Sherlock fans take to Twitter to share theories on how Holmes faked his own death


'We want people to be in a frenzy of speculation': Sherlock fans take to the internet to share theories on how Holmes faked his own death

It was one of the most nail-biting television cliffhangers in recent years that left viewers on the edge of their seats.

But the drama of Sherlock Holmes's 'suicide' quickly turned into a yet-to-be solved mystery truly worthy of the world's greatest detective.

Holmes – it turned out – had actually faked his own death at the end of the third and last episode of the last series, which aired on Sunday night.

'We want people to be in a frenzy of speculation': Sherlock fans take to the internet to share theories on how Holmes faked his own death

'We want people to be in a frenzy of speculation': Sherlock fans take to the internet to share theories on how Holmes faked his own death

Cue a frenzy of internet activity as
die-hards took to the world wide web to share their thoughts and
theories on how he managed to appear dead on the ground – and then live
and kicking a few months later.

Twitter, Facebook and fan forums were swamped as a legion of armchair detectives posted their theories on the faked
death, which saw Holmes, played by Benedict Cumberbatch, throw himself
off a hospital roof in front of friend and sidekick Dr John Watson,
played by Martin Freeman in the episode entitled The Reichenbach Fall.

Dead and buried: At the end of the episode a grave marked with Sherlock's name is shown convincing viewers that the detective is dead

Dead and buried: At the end of the episode a grave marked with Sherlock's name is shown convincing viewers that the detective is dead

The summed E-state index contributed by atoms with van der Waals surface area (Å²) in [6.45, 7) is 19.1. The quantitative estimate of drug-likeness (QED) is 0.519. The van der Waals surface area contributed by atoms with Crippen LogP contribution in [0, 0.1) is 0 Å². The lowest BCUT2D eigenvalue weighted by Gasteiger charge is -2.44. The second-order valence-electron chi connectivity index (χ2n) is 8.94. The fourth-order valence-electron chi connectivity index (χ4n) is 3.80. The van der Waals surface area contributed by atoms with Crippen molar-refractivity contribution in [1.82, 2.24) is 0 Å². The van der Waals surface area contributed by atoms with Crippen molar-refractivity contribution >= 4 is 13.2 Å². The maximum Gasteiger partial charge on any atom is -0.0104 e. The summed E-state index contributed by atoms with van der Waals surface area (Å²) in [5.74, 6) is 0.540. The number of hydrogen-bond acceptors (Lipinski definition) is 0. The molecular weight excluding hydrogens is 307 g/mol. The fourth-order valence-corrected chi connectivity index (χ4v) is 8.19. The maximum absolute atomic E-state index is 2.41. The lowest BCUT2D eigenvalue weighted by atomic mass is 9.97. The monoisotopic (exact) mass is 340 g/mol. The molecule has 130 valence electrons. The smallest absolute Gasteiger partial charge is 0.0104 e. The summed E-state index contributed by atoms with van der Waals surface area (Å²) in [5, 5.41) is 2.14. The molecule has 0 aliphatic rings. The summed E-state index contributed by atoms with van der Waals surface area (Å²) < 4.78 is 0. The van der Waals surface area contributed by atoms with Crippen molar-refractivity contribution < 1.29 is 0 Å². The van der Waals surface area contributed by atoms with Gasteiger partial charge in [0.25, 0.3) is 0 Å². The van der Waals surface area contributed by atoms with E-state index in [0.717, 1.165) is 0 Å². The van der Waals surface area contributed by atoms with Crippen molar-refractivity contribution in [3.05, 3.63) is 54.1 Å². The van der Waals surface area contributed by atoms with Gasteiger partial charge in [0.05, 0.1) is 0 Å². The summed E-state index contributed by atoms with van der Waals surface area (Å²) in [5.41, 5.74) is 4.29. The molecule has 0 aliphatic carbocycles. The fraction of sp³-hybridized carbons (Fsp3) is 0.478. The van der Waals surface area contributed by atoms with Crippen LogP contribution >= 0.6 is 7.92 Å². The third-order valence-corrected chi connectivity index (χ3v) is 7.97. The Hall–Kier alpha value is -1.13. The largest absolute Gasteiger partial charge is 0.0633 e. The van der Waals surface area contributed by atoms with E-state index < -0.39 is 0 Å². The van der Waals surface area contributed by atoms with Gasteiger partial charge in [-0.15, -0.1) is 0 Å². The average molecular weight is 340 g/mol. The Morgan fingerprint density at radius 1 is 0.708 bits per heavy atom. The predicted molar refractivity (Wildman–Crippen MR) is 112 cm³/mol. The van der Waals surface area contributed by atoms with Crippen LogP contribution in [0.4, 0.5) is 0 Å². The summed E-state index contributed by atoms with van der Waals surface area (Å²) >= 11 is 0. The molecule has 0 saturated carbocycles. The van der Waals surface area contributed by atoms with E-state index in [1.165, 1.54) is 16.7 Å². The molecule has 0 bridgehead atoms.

It can't be true: Dr Watson, played by Martin Freeman, talks to his friend's grave and tells him that he can't be dead... little knowing that he's not

It can't be true: Dr Watson, played by Martin Freeman, talks to his friend's grave and tells him that he can't be dead… little knowing that he's not

The most popular theory is that pathologist Molly Hooper, played by Louise Brearly, helped Sherlock in his mission.

Molly, who has had a crush on Sherlock
since she met him, could have helped him by faking death and post-mortem
certificates and providing a cadaver to bury as well as arranging for
the paramedics to be immediately on the scene.

You'll be seeing him again soon: Dr Watson walks away from Sherlock's grave...

You'll be seeing him again soon: Dr Watson walks away from Sherlock's grave…

...before the detective appears behind a tree by his graveside having faked his death

…before the detective appears behind a tree by his graveside having faked his death

Sherlock is seen asking Molly for help in an earlier scene when he tells her: 'I think I'm going to die'.

And the forums were alive with this
theory, with one poster saying: 'Molly, being a
coroner/pathologist/wonder lab girl, is the perfect agent for Sherlock's
plan. Aware that he will need to fake his own death, he needs to place
his faith in someone who can help him die – officially.'